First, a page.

The March 18, 2010  issue of *New England Journal of Medicine* (Volume 362, #11,
March 18)  includes a study: “Clinical Trials That Explicitly Exclude
Gay and Lesbian Patients.”

The authors are Brian L. Egleston, Ph.D., Roland L. Dunbrack, Jr.,
Ph.D., & Michael J. Hall, M.D.

Here’s how the report starts: “We recently encountered proposed studies
that explicitly excluded persons in same-sex relationships.  We
therefore decided to gather data on clinical trials to see whether this
phenomenon is common.  We performed exploratory searches of the database1 to identify categories of studies from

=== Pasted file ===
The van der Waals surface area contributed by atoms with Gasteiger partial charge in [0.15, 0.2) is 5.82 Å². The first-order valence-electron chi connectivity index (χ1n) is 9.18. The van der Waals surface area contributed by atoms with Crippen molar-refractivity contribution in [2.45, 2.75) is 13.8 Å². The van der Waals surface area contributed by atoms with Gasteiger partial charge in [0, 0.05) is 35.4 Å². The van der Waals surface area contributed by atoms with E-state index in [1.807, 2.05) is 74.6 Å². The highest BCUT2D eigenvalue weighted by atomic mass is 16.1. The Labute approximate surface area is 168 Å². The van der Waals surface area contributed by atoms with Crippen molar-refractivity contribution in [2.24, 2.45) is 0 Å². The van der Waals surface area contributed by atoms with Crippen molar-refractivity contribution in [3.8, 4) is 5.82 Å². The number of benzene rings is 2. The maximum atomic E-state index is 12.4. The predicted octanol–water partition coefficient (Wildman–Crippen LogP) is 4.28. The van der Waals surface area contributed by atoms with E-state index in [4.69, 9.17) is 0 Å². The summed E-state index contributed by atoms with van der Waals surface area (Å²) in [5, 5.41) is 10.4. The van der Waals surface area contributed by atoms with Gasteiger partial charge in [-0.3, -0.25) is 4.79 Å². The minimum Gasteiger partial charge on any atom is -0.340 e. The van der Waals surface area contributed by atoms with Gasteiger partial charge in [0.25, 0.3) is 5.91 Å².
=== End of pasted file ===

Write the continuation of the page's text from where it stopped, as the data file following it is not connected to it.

which lesbians and gay men were likely to be explicitly excluded.”

Here’s another excerpt: “We sought explicit inclusion and exclusion
criteria that would restrict trials to heterosexual patients, such as
study requirements that participants be in heterosexual relationships.
We included only studies with sites in the United States.”

Here’s how the report ends: “Our results indicate that exclusion of
lesbians and gay men from clinical trials in the United States is not
uncommon, particularly in studies with sexual function as an end point.
It is likely that most gay and lesbian patients are unaware that their
sexual orientation is being used as a screening factor for participation
in clinical trials.  Researchers should be held to careful scientific
reasoning when they develop exclusion criteria that are based on sexual